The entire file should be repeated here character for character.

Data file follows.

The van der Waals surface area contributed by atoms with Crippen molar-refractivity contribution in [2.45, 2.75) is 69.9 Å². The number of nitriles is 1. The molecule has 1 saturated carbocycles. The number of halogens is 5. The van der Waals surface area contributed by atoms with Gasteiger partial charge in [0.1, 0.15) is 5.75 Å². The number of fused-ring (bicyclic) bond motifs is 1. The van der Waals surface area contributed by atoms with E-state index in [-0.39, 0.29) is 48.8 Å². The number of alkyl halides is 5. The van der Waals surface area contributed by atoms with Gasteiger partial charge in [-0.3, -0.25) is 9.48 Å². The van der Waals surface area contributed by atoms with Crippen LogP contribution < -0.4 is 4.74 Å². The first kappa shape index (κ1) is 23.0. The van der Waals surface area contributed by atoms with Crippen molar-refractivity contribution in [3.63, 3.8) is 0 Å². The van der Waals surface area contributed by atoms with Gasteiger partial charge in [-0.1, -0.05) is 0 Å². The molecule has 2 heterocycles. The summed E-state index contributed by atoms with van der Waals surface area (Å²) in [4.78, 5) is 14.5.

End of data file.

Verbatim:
The van der Waals surface area contributed by atoms with Crippen molar-refractivity contribution in [2.45, 2.75) is 69.9 Å². The number of nitriles is 1. The molecule has 1 saturated carbocycles. The number of halogens is 5. The van der Waals surface area contributed by atoms with Gasteiger partial charge in [0.1, 0.15) is 5.75 Å². The number of fused-ring (bicyclic) bond motifs is 1. The van der Waals surface area contributed by atoms with E-state index in [-0.39, 0.29) is 48.8 Å². The number of alkyl halides is 5. The van der Waals surface area contributed by atoms with Gasteiger partial charge in [-0.3, -0.25) is 9.48 Å². The van der Waals surface area contributed by atoms with Crippen LogP contribution < -0.4 is 4.74 Å². The first kappa shape index (κ1) is 23.0. The van der Waals surface area contributed by atoms with Crippen molar-refractivity contribution in [3.63, 3.8) is 0 Å². The van der Waals surface area contributed by atoms with Gasteiger partial charge in [-0.1, -0.05) is 0 Å². The molecule has 2 heterocycles. The summed E-state index contributed by atoms with van der Waals surface area (Å²) in [4.78, 5) is 14.5.